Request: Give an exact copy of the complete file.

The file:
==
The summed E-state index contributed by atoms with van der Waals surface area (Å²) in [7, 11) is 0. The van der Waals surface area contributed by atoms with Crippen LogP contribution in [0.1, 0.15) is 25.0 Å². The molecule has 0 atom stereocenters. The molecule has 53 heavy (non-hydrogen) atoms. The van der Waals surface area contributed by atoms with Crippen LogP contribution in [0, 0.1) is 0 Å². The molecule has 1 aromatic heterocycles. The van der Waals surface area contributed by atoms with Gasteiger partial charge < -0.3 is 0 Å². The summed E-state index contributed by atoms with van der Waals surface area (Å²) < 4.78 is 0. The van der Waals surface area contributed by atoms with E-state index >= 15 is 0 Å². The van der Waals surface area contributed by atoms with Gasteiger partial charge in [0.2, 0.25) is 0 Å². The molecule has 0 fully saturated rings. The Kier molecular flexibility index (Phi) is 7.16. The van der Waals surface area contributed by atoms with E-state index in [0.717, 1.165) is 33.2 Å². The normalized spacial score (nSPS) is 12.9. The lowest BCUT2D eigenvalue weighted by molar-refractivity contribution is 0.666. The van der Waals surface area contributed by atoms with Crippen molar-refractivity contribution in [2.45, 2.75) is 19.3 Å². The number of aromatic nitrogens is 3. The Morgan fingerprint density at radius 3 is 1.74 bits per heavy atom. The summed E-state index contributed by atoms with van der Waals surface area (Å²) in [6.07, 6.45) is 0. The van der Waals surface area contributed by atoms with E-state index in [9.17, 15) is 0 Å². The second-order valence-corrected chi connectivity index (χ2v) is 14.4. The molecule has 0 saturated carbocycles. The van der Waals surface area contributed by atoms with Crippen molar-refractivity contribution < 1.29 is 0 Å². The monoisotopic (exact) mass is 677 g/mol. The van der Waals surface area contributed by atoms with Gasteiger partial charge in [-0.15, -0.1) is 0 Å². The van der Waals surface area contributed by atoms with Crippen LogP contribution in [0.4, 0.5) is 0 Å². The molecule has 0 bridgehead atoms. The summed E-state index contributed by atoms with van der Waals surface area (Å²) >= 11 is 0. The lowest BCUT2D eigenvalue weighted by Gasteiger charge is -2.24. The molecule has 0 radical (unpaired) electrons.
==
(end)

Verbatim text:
The summed E-state index contributed by atoms with van der Waals surface area (Å²) in [7, 11) is 0. The van der Waals surface area contributed by atoms with Crippen LogP contribution in [0.1, 0.15) is 25.0 Å². The molecule has 0 atom stereocenters. The molecule has 53 heavy (non-hydrogen) atoms. The van der Waals surface area contributed by atoms with Crippen LogP contribution in [0, 0.1) is 0 Å². The molecule has 1 aromatic heterocycles. The van der Waals surface area contributed by atoms with Gasteiger partial charge < -0.3 is 0 Å². The summed E-state index contributed by atoms with van der Waals surface area (Å²) < 4.78 is 0. The van der Waals surface area contributed by atoms with E-state index >= 15 is 0 Å². The van der Waals surface area contributed by atoms with Gasteiger partial charge in [0.2, 0.25) is 0 Å². The molecule has 0 fully saturated rings. The Kier molecular flexibility index (Phi) is 7.16. The van der Waals surface area contributed by atoms with E-state index in [0.717, 1.165) is 33.2 Å². The normalized spacial score (nSPS) is 12.9. The lowest BCUT2D eigenvalue weighted by molar-refractivity contribution is 0.666. The van der Waals surface area contributed by atoms with Crippen molar-refractivity contribution in [2.45, 2.75) is 19.3 Å². The number of aromatic nitrogens is 3. The Morgan fingerprint density at radius 3 is 1.74 bits per heavy atom. The summed E-state index contributed by atoms with van der Waals surface area (Å²) in [6.07, 6.45) is 0. The van der Waals surface area contributed by atoms with E-state index in [9.17, 15) is 0 Å². The second-order valence-corrected chi connectivity index (χ2v) is 14.4. The molecule has 0 saturated carbocycles. The van der Waals surface area contributed by atoms with Crippen molar-refractivity contribution < 1.29 is 0 Å². The monoisotopic (exact) mass is 677 g/mol. The van der Waals surface area contributed by atoms with Gasteiger partial charge in [-0.15, -0.1) is 0 Å². The van der Waals surface area contributed by atoms with Crippen LogP contribution in [0.4, 0.5) is 0 Å². The molecule has 0 bridgehead atoms. The summed E-state index contributed by atoms with van der Waals surface area (Å²) >= 11 is 0. The lowest BCUT2D eigenvalue weighted by Gasteiger charge is -2.24. The molecule has 0 radical (unpaired) electrons.